Understanding Lung Cancer

Understanding Lung Cancer

Lung cancer can arise from any part of the lungs. However, in most cases (90 to 95%) lung cancer mostly arises from the epithelial cells which line the smaller and larger airways (bronchiole and bronchi). It is for this reason that lung cancers are sometimes referred to as bronchogenic carcinomas or bronchogenic cancers. In a few cases, lung cancer can arise from the lining of the trachea and even blood vessels in the lungs.

According to American Cancer Society, this kind of cancer has the highest mortality rate in both women and men throughout the world. The American Cancer Society estimates that just in 2016 224,000 new cases of lung cancer were diagnosed in the United States and that in the same year 158,000 died from this terrible disease. Even more worrying is the fact that the United States National Cancer Institute predicts that around 6.5% of women and men will be diagnosed with this kind of cancer in the course of their lives. It is more predominant in the older demographic (70% of people diagnosed are over the age of 65).

The incidence of this type of cancer is strongly correlated with consistent tobacco use. Most people who smoke have no idea that tobacco contains more than 7000 chemical compound which has been proven to be carcinogenic. Passive smoke is also another established risk factor for lung cancer. Other risk factors include as exposure to asbestos fibers which are used in some acoustic and thermal insulation materials, radon gas which is produced in the decay of uranium, familial predisposition and other lung diseases such as chronic obstructive pulmonary disease (COPD).

How to avoid developing Lung CANCER

Although there is no sure way of preventing this terrible disease, you can substantially reduce the risk in the following ways:

Avoid smoking

If you have never smoked in your life then do not be tempted to start. It is important for parents and teachers to set a great example and start the conversation about the dangers of smoking at an early age so that kids do not succumb to peer pressure

Stop smoking

If you are already a smoker, stopping immediately will help reduce your chances of developing lung cancer. For persons who have been smoking for years, it is advisable to seek your doctor’s advice about effective strategies that can aid it helping quit this highly addictive habit. Some viable options include support groups, nicotine replacement products, and medication.

Avoid second-hand smoke

If are living or working with a person or people who smoke, urge them to quit the habit or at the very least request them to smoke outside. Also, avoid areas where people generally smoke such as restaurants and bars. Always seek for smoke-free options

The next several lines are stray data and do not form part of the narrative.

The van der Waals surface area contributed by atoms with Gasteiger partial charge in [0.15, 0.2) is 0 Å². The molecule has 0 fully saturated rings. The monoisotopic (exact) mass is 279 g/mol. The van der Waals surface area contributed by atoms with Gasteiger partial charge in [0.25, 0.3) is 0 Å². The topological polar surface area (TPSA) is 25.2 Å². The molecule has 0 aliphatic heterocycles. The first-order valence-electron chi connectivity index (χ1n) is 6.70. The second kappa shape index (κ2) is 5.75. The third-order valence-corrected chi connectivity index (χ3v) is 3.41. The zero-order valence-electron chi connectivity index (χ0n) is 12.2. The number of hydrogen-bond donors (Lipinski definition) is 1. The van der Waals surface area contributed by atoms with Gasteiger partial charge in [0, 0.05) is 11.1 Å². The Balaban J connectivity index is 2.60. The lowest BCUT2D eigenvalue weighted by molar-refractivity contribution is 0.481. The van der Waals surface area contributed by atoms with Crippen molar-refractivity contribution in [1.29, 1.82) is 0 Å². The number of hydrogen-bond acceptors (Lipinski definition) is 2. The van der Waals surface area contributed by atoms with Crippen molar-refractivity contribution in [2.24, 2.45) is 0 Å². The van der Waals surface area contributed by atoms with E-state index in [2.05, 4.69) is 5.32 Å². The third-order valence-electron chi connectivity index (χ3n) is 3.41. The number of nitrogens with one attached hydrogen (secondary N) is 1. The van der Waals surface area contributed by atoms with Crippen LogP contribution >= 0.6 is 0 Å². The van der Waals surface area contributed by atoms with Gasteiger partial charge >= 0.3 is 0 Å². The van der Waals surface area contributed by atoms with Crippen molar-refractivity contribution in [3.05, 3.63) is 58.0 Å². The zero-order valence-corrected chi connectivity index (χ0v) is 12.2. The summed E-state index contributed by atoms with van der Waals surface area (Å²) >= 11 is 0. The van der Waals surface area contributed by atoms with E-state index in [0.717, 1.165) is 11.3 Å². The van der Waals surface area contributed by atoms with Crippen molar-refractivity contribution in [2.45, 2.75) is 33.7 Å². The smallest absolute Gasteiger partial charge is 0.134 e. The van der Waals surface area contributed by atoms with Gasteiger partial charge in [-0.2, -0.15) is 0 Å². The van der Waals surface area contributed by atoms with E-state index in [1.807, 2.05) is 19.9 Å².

Have radon levels at your home checked

Have you ever checked the radon levels at your home? This is especially important if you reside in an area where this gas is known to a problem. For information about this harmful gas contact your local department of public health for assistance.

 Avoid exposure to carcinogens while at work

 

 

It is advisable to take precautions to avoid exposure to toxic chemicals while at work. Always follow employer’s instructions strictly. For instance, when given a face mask for protection, wear it religiously. If you work in an environment where carcinogens are prevalent seek your doctors advise on how to protect yourself better.

Eat a diet that is rich in vegetables and fruits

A diet with a variety of vegetable and fruits is recommended. Also, avoid taking vitamins in pill form as this may be harmful to the user over time. For instance, in a study on lung cancer, researchers hoped to reduce the occurrence of this disease in smokers by giving them beta-carotene supplements, sadly the study ascertained that this supplements actually increased the chances of developing this type of cancer in people who smoke.

Adopt a daily exercise regimen

Avoiding a sedentary lifestyle will help keep your lungs in proper condition at all times. This is especially if you have quit smoking and are trying to keep your lungs healthy and functioning well.

Look out for the symptoms of lung cancer so that it can be diagnosed early

Most cancers have a better chance of being managed when diagnosed early before they spread to other organs in the body. Some symptoms of lung cancer include; a cough that lingers despite treatment, coughing up blood, shortens of breath, chest pains, constricted, blocked and inflamed airway causing wheezing, abnormal raspy or hoarse voice, unexplained significant drop in weight, bone pain, consistent migraines. Although these symptoms may be an indication of other diseases that are less dangerous, it is better to visit the doctor early to rule out the possibility.